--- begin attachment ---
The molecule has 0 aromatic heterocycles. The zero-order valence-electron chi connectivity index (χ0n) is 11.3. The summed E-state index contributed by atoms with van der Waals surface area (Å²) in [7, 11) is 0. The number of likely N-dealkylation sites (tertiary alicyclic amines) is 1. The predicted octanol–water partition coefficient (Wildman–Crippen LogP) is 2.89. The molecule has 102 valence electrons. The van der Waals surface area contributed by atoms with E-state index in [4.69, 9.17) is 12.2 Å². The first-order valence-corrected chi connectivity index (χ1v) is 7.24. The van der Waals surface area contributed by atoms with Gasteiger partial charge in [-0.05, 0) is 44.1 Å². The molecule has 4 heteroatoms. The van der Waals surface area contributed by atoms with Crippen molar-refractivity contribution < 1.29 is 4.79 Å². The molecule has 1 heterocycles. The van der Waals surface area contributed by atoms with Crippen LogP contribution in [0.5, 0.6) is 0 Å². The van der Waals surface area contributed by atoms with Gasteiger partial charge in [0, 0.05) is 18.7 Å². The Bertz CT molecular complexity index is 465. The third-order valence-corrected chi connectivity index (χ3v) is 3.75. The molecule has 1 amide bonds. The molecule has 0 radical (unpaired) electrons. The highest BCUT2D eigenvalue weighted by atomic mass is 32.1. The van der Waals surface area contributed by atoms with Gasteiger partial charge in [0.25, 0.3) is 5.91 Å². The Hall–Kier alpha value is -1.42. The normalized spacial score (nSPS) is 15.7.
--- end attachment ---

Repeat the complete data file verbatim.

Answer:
The molecule has 0 aromatic heterocycles. The zero-order valence-electron chi connectivity index (χ0n) is 11.3. The summed E-state index contributed by atoms with van der Waals surface area (Å²) in [7, 11) is 0. The number of likely N-dealkylation sites (tertiary alicyclic amines) is 1. The predicted octanol–water partition coefficient (Wildman–Crippen LogP) is 2.89. The molecule has 102 valence electrons. The van der Waals surface area contributed by atoms with E-state index in [4.69, 9.17) is 12.2 Å². The first-order valence-corrected chi connectivity index (χ1v) is 7.24. The van der Waals surface area contributed by atoms with Gasteiger partial charge in [-0.05, 0) is 44.1 Å². The molecule has 4 heteroatoms. The van der Waals surface area contributed by atoms with Crippen molar-refractivity contribution < 1.29 is 4.79 Å². The molecule has 1 heterocycles. The van der Waals surface area contributed by atoms with Crippen LogP contribution in [0.5, 0.6) is 0 Å². The van der Waals surface area contributed by atoms with Gasteiger partial charge in [0, 0.05) is 18.7 Å². The Bertz CT molecular complexity index is 465. The third-order valence-corrected chi connectivity index (χ3v) is 3.75. The molecule has 1 amide bonds. The molecule has 0 radical (unpaired) electrons. The highest BCUT2D eigenvalue weighted by atomic mass is 32.1. The van der Waals surface area contributed by atoms with Gasteiger partial charge in [0.25, 0.3) is 5.91 Å². The Hall–Kier alpha value is -1.42. The normalized spacial score (nSPS) is 15.7.